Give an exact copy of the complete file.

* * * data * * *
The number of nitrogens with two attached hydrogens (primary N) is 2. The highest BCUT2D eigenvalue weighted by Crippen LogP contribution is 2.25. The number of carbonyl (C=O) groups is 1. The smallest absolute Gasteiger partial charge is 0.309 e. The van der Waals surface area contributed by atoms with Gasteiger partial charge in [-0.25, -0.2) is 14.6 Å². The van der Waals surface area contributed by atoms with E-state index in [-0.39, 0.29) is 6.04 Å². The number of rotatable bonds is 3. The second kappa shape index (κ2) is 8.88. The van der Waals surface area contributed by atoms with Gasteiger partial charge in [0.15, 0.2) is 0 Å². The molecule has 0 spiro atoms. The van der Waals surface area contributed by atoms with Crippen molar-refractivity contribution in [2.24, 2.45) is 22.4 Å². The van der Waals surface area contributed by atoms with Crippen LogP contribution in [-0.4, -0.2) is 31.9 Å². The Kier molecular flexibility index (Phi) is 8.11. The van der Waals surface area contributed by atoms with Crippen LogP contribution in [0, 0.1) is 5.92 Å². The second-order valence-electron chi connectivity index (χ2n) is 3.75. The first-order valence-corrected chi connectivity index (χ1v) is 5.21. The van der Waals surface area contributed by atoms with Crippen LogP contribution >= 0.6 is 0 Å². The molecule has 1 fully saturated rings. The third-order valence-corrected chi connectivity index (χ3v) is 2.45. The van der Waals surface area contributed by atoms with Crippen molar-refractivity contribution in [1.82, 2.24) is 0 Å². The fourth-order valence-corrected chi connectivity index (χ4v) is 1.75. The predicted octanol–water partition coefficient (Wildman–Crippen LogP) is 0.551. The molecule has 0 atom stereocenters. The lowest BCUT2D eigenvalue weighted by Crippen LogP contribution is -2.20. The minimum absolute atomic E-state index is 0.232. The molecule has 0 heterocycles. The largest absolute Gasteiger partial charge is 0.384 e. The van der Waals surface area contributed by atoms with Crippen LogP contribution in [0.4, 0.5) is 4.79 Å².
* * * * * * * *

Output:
The number of nitrogens with two attached hydrogens (primary N) is 2. The highest BCUT2D eigenvalue weighted by Crippen LogP contribution is 2.25. The number of carbonyl (C=O) groups is 1. The smallest absolute Gasteiger partial charge is 0.309 e. The van der Waals surface area contributed by atoms with Gasteiger partial charge in [-0.25, -0.2) is 14.6 Å². The van der Waals surface area contributed by atoms with E-state index in [-0.39, 0.29) is 6.04 Å². The number of rotatable bonds is 3. The second kappa shape index (κ2) is 8.88. The van der Waals surface area contributed by atoms with Gasteiger partial charge in [0.15, 0.2) is 0 Å². The molecule has 0 spiro atoms. The van der Waals surface area contributed by atoms with Crippen molar-refractivity contribution in [2.24, 2.45) is 22.4 Å². The van der Waals surface area contributed by atoms with Crippen LogP contribution in [-0.4, -0.2) is 31.9 Å². The Kier molecular flexibility index (Phi) is 8.11. The van der Waals surface area contributed by atoms with Crippen LogP contribution in [0, 0.1) is 5.92 Å². The second-order valence-electron chi connectivity index (χ2n) is 3.75. The first-order valence-corrected chi connectivity index (χ1v) is 5.21. The van der Waals surface area contributed by atoms with Crippen LogP contribution >= 0.6 is 0 Å². The molecule has 1 fully saturated rings. The third-order valence-corrected chi connectivity index (χ3v) is 2.45. The van der Waals surface area contributed by atoms with Crippen molar-refractivity contribution in [1.82, 2.24) is 0 Å². The fourth-order valence-corrected chi connectivity index (χ4v) is 1.75. The predicted octanol–water partition coefficient (Wildman–Crippen LogP) is 0.551. The molecule has 0 atom stereocenters. The lowest BCUT2D eigenvalue weighted by Crippen LogP contribution is -2.20. The minimum absolute atomic E-state index is 0.232. The molecule has 0 heterocycles. The largest absolute Gasteiger partial charge is 0.384 e. The van der Waals surface area contributed by atoms with Crippen LogP contribution in [0.4, 0.5) is 4.79 Å².